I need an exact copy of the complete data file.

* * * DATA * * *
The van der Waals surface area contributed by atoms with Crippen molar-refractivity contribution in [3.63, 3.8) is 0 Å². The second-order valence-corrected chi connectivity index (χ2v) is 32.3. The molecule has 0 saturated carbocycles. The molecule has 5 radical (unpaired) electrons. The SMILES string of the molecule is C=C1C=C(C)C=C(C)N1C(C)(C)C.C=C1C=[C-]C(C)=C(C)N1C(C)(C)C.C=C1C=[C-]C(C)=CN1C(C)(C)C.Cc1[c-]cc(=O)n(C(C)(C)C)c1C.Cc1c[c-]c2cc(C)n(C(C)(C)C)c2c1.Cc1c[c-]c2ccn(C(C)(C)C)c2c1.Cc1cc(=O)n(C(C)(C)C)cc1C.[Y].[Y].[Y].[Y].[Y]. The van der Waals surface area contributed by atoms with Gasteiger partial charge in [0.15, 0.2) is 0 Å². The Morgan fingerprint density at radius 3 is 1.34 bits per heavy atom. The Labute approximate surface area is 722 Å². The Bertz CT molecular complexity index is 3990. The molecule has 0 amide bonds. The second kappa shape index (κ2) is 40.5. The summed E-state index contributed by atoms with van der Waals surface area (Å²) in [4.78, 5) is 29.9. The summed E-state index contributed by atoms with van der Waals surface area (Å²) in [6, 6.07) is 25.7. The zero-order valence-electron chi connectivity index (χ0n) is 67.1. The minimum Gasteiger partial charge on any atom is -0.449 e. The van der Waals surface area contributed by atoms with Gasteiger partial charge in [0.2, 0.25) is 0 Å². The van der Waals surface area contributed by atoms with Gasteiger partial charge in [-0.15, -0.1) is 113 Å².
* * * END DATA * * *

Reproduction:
The van der Waals surface area contributed by atoms with Crippen molar-refractivity contribution in [3.63, 3.8) is 0 Å². The second-order valence-corrected chi connectivity index (χ2v) is 32.3. The molecule has 0 saturated carbocycles. The molecule has 5 radical (unpaired) electrons. The SMILES string of the molecule is C=C1C=C(C)C=C(C)N1C(C)(C)C.C=C1C=[C-]C(C)=C(C)N1C(C)(C)C.C=C1C=[C-]C(C)=CN1C(C)(C)C.Cc1[c-]cc(=O)n(C(C)(C)C)c1C.Cc1c[c-]c2cc(C)n(C(C)(C)C)c2c1.Cc1c[c-]c2ccn(C(C)(C)C)c2c1.Cc1cc(=O)n(C(C)(C)C)cc1C.[Y].[Y].[Y].[Y].[Y]. The van der Waals surface area contributed by atoms with Gasteiger partial charge in [0.15, 0.2) is 0 Å². The Morgan fingerprint density at radius 3 is 1.34 bits per heavy atom. The Labute approximate surface area is 722 Å². The Bertz CT molecular complexity index is 3990. The molecule has 0 amide bonds. The second kappa shape index (κ2) is 40.5. The summed E-state index contributed by atoms with van der Waals surface area (Å²) in [4.78, 5) is 29.9. The summed E-state index contributed by atoms with van der Waals surface area (Å²) in [6, 6.07) is 25.7. The zero-order valence-electron chi connectivity index (χ0n) is 67.1. The minimum Gasteiger partial charge on any atom is -0.449 e. The van der Waals surface area contributed by atoms with Gasteiger partial charge in [0.2, 0.25) is 0 Å². The van der Waals surface area contributed by atoms with Gasteiger partial charge in [-0.15, -0.1) is 113 Å².